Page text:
(This article belongs to the Special Issue Advances on Structural Engineering)
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Article
Cyclic Behavior of Anchored Blind-Bolted Extended End-Plate Joints to CFST Columns
Appl. Sci. 2020, 10(3), 904; https://doi.org/10.3390/app10030904 - 30 Jan 2020
Cited by 3 | Viewed by 908
Abstract
As the square steel tube in the tension zone is always the weakest part of moment-resisting joints, modified blind bolts (Hollo-Bolts) and a locally strengthened steel tube in the panel zone were adopted to enhance the joint performance. Cyclic loading tests were carried [...] Read more.
As the square steel tube in the tension zone is always the weakest part of moment-resisting joints, modified blind bolts (Hollo-Bolts) and a locally strengthened steel tube in the panel zone were adopted to enhance the joint performance. Cyclic loading tests were carried out on eight anchored blind-bolted extended end-plate joints between square concrete-filled steel tube (CFST) columns and steel beams. The test parameters included the end-plate thickness, steel tube wall thickness, beam section size, local strengthening connection method, blind bolt anchorage method, and stiffeners. The failure mode, hysteretic behavior, stiffness, strength, ductility, strength degradation, stiffness degradation, and energy dissipation capacity of the joints were studied and analyzed. The test results showed that the application of anchored blind bolts and a locally strengthened steel tube can fully utilize the bolt strength and significantly improve the joint performance, especially in terms of strength and strength degradation. The test observations revealed three typical failure modes for the joints, and the failure mode depended on the weakest component. In addition, the local reinforcement of C-channel and change in the anchorage method had a limited effect on the initial stiffness. Greater end-plate thickness and the use of stiffeners significantly increased the joint stiffness and decreased the rate of stiffness degradation. The use of stiffeners also significantly enhanced the ductility and energy dissipation by moving plastic hinge outward from the joints. Finally, finite element analysis (FEA) models were developed and validated against the experimental results, and the stress distribution and force transfer pattern were investigated. Full article
(This article belongs to the Special Issue Advances on Structural Engineering)
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Article
Analysis of the Cause and Mechanism of Hydraulic Gate Vibration during Flood Discharging from the Perspective of Structural Dynamics
Appl. Sci. 2020, 10(2), 629; https://doi.org/10.3390/app10020629 - 15 Jan 2020
Cited by 2 | Viewed by 833
Abstract
According to the results of a dynamic prototype test for the surface outlet radial gate on the Jinping high arch dam during the flood discharging process, a novel cause of vibration fundamentally different from the traditional causes of flow-induced radial gate vibration, is [...] Read more.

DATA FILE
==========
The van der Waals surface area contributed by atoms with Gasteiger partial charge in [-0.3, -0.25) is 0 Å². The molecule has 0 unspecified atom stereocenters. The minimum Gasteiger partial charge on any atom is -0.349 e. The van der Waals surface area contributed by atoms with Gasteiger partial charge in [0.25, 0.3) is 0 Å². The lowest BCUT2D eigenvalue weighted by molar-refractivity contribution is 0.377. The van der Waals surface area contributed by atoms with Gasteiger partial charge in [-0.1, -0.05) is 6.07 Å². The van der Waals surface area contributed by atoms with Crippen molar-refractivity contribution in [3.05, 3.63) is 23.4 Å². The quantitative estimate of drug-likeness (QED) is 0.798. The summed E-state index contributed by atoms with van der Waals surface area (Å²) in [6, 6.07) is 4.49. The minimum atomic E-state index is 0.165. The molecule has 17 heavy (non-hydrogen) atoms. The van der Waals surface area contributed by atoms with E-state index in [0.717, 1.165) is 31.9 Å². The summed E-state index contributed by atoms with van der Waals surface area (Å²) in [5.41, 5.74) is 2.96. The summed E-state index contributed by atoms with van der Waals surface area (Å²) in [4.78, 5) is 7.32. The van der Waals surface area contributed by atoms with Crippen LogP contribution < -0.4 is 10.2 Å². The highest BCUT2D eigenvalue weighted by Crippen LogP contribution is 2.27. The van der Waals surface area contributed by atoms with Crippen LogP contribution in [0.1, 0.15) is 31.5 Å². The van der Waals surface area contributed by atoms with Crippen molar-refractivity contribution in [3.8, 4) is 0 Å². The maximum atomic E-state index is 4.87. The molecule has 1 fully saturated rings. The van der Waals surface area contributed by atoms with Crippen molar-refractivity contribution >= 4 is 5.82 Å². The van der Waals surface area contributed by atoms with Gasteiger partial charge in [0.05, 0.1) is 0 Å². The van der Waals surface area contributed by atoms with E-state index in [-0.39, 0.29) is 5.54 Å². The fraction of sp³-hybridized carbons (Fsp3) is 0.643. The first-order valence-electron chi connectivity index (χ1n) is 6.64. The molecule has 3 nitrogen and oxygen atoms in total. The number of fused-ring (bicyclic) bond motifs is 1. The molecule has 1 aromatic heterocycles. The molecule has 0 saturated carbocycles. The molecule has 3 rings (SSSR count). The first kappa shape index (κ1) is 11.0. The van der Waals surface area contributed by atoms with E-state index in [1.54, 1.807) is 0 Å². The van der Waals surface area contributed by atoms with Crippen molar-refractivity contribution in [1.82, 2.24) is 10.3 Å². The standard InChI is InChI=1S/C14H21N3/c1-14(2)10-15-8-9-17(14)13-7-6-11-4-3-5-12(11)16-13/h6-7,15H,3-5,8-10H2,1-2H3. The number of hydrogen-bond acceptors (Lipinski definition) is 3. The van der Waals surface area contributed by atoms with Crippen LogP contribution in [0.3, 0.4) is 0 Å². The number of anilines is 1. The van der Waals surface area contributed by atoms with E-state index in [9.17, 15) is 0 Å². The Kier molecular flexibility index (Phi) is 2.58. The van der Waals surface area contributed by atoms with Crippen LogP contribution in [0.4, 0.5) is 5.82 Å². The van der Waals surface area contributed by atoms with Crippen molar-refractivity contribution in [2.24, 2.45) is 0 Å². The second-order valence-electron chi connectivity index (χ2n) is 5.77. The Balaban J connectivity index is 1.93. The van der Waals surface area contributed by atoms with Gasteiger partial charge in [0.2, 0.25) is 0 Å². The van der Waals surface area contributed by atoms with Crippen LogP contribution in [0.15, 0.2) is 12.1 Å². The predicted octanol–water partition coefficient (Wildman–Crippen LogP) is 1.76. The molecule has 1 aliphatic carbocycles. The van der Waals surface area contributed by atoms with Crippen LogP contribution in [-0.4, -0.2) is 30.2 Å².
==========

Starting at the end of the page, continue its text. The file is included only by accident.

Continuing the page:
According to the results of a dynamic prototype test for the surface outlet radial gate on the Jinping high arch dam during the flood discharging process, a novel cause of vibration fundamentally different from the traditional causes of flow-induced radial gate vibration, is analyzed for the first time. Under the condition that the flood is discharged only from mid-level outlets, an accompanying vibration of the surface outlet gate is induced by the vibration of the closely spaced mid-level outlet gates. It is counterintuitive that the most intense vibration occurs when the surface outlet gate is closed and, on the contrary, the vibration is reduced when the gate is opened and subjected to flow excitation. In order to analyze and explain this accompanying vibration phenomenon, a theoretical model is developed based on the conventional theory of passive vibration absorbers. The difference between the proposed and conventional theoretical models is that more complex load and damping conditions are considered, and more attention was paid to the dynamic behavior of the accessory structure. Then, the cause and mechanism for the surface outlet gate vibration is clarified in detail, based on the proposed theoretical model. The comprehensive analysis and mutual verification of the prototype test, theoretical derivation and numerical simulation, indicate that the clarification and the proposed theoretical model is reasonable and accurate. The research reported in this paper will be beneficial for the design, operation and maintenance of the hydraulic gates installed on high arch dams. Full article
(This article belongs to the Special Issue Advances on Structural Engineering)
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Article
Climate Change: Impacts on Climatic Actions and Structural Reliability
Appl. Sci. 2019, 9(24), 5416; https://doi.org/10.3390/app9245416 - 11 Dec 2019
Cited by 13 | Viewed by 931
Abstract